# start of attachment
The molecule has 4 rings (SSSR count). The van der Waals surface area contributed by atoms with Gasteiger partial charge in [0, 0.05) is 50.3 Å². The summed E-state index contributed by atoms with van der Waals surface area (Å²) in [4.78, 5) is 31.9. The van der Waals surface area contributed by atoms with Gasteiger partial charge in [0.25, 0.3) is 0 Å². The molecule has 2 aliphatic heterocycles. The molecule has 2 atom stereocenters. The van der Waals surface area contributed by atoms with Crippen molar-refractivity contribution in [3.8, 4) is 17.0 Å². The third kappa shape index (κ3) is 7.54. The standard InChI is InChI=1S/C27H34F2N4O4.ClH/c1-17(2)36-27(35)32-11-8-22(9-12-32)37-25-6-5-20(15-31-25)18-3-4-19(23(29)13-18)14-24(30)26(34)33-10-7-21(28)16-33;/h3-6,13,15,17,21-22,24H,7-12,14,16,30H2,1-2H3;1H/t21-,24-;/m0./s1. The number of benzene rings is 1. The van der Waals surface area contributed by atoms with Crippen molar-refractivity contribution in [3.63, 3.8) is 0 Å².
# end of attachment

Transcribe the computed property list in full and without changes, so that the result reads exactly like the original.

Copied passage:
The molecule has 4 rings (SSSR count). The van der Waals surface area contributed by atoms with Gasteiger partial charge in [0, 0.05) is 50.3 Å². The summed E-state index contributed by atoms with van der Waals surface area (Å²) in [4.78, 5) is 31.9. The van der Waals surface area contributed by atoms with Gasteiger partial charge in [0.25, 0.3) is 0 Å². The molecule has 2 aliphatic heterocycles. The molecule has 2 atom stereocenters. The van der Waals surface area contributed by atoms with Crippen molar-refractivity contribution in [3.8, 4) is 17.0 Å². The third kappa shape index (κ3) is 7.54. The standard InChI is InChI=1S/C27H34F2N4O4.ClH/c1-17(2)36-27(35)32-11-8-22(9-12-32)37-25-6-5-20(15-31-25)18-3-4-19(23(29)13-18)14-24(30)26(34)33-10-7-21(28)16-33;/h3-6,13,15,17,21-22,24H,7-12,14,16,30H2,1-2H3;1H/t21-,24-;/m0./s1. The number of benzene rings is 1. The van der Waals surface area contributed by atoms with Crippen molar-refractivity contribution in [3.63, 3.8) is 0 Å².